SYDNEY (Reuters) – Spinner Nathan Lyon scored ten goals for the match when Australia underlined New Zealand's absolute dominance in the third test at Sydney Cricket Ground on Monday with 279 wins and won the series 3-0.
Australian Nathan Lyon appeals to Englishman Jos Buttler. Reuters / Paul Childs / File Photo
The hosts were absolutely unscrupulous with racket and ball throughout the series, firing New Zealand for 136 after announcing 217 after lunch for two to give the Black Caps an unlikely winning goal of 416.
New Zealand had traveled with some confidence that it could repeat the unique triumphant tourist feat from 1985 to 1986 across the Tasman Sea, but will return well beaten after an injury and illness that devastated the team.
With Captain Kane Williamson and batsman Henry Nicholls missing for a flu infection, New Zealand had no answer to the dreadful pace of Australian speed and Lyon's spin.
Lyon, aided by Paceman Mitchell Starc (3:25), cleaned up the stern on a deteriorating pitch and finished it 5: 50 to increase his 5-68 in the first innings.
After New Zealand dropped to 22: 4, Colin de Grandhomme scored a tough 52 out of 108 balls and BJ Watling 19, and on one level it looked like a fifth day was needed for the first time in the series.
But with Matt Henry, unable to strike due to a broken thumb that he contracted at the start of the game, Lyon ended the resistance under the SCG lights when he had Pat Cummins catch Watling.
"It's been a great summer for the Australian test team, and it's very special to be there to take tests at home and be very clinical with all wins, which is very impressive," said off-spinner Lyon.
"Having friends and family 10 on my home deck is very special, but every chance of putting on the baggy green is a dream come true for me."
Ross Taylor scored 22 runs for tourists to boost his career to 7,174 and overtake Stephen Fleming as New Zealand's best tester.
It was a rare glow of light for visitors and five balls after this milestone had passed. Taylor's stump was removed by a peach from a shipment of Cummins, the world's best test bowler.
"We were played out in all departments," said Williamson.
"We were good with the ball in hand, but we couldn't be good with the racket long enough … Frustrating and disappointing to come here after playing good cricket for a long time."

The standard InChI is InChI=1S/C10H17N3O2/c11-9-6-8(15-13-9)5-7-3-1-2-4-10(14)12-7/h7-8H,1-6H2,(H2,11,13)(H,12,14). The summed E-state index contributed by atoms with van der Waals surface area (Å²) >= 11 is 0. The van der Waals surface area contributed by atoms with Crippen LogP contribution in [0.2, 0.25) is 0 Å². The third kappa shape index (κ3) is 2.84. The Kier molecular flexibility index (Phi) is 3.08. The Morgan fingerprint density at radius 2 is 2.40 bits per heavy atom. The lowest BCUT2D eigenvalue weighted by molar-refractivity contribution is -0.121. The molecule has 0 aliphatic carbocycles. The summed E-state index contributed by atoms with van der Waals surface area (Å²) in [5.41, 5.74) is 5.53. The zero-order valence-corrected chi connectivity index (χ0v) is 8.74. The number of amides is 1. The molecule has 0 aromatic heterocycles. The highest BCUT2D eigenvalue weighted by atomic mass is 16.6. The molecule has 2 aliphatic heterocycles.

Previously, David Warner and Marnus Labuschagne had produced more of Australia's five wins against Pakistan and New Zealand in their home summer.
Warner secured his 24th test century with an exhibition where he wasn't exposed in his home stadium for 111 when the hosts tried to quickly inflate the 263 lead they started the day with.
The opening player, just a few hundred yards from SCG, scored 154 and 335 in the first two tests of the Australian home season, but failed to break the half-century mark in five innings of the New Zealand series.
The left-hander was unlikely to repeat these failures on Monday after resuming without loss on Australia 23 on the 23rd, and reached the three-run mid-wicket milestone of 147 deliveries.
Three balls later, Labuschagne, who joined Warner after Joe Burns had been caught and bowled by Todd Astle for 40 years, passed the half-century mark in Australia's five home tests this year for the seventh time.
Australia's captain Tim Paine said after Labuschagne, who scored a first double century in the home team's first innings 454, had been caught 59 for a long time.
Warner ended Australia's five home tests with 786 runs averaging 131, while Labuschagne's glorious summer ended with 896 runs at 112, honoring both the man of the game and the man of the series.
"I'm no doubt very happy to lead this group, it's a special team," said Paine.
"Batting has become very consistent since Marnus is at the top this year and Steve (Smith) and David are back. Sometimes it is quite easy to lead this page."
Labuschagne was given a rare penalty for running on the wicket by referee Aleem Dar, but it never looked like the additional five runs added to New Zealand's first innings score of 251 would affect the result.
Edited by Peter Rutherford